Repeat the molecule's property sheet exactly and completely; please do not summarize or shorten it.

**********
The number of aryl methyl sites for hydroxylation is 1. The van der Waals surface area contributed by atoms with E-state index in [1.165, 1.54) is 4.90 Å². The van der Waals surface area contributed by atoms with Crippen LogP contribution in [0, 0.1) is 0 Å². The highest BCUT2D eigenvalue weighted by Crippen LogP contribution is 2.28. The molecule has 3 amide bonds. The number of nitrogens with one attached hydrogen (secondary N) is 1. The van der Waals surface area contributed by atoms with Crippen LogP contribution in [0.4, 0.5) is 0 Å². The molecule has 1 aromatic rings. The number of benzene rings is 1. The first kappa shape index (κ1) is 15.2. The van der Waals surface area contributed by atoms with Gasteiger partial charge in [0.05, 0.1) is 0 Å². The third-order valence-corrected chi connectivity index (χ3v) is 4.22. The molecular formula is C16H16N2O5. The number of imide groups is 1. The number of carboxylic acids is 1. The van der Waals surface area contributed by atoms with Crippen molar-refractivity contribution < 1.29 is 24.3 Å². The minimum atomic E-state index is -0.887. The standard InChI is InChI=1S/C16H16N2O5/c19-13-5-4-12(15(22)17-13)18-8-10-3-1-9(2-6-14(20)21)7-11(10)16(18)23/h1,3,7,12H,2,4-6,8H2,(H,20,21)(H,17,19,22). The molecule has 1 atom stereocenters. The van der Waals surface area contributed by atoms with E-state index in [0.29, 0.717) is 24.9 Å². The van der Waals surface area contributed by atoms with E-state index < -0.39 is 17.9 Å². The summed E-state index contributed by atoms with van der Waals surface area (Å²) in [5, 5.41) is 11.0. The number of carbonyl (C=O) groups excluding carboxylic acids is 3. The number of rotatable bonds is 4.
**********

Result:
The number of aryl methyl sites for hydroxylation is 1. The van der Waals surface area contributed by atoms with E-state index in [1.165, 1.54) is 4.90 Å². The van der Waals surface area contributed by atoms with Crippen LogP contribution in [0, 0.1) is 0 Å². The highest BCUT2D eigenvalue weighted by Crippen LogP contribution is 2.28. The molecule has 3 amide bonds. The number of nitrogens with one attached hydrogen (secondary N) is 1. The van der Waals surface area contributed by atoms with Crippen LogP contribution in [0.4, 0.5) is 0 Å². The molecule has 1 aromatic rings. The number of benzene rings is 1. The first kappa shape index (κ1) is 15.2. The van der Waals surface area contributed by atoms with Gasteiger partial charge in [0.05, 0.1) is 0 Å². The third-order valence-corrected chi connectivity index (χ3v) is 4.22. The molecular formula is C16H16N2O5. The number of imide groups is 1. The number of carboxylic acids is 1. The van der Waals surface area contributed by atoms with Crippen molar-refractivity contribution < 1.29 is 24.3 Å². The minimum atomic E-state index is -0.887. The standard InChI is InChI=1S/C16H16N2O5/c19-13-5-4-12(15(22)17-13)18-8-10-3-1-9(2-6-14(20)21)7-11(10)16(18)23/h1,3,7,12H,2,4-6,8H2,(H,20,21)(H,17,19,22). The molecule has 1 atom stereocenters. The van der Waals surface area contributed by atoms with E-state index in [0.29, 0.717) is 24.9 Å². The van der Waals surface area contributed by atoms with E-state index < -0.39 is 17.9 Å². The summed E-state index contributed by atoms with van der Waals surface area (Å²) in [5, 5.41) is 11.0. The number of carbonyl (C=O) groups excluding carboxylic acids is 3. The number of rotatable bonds is 4.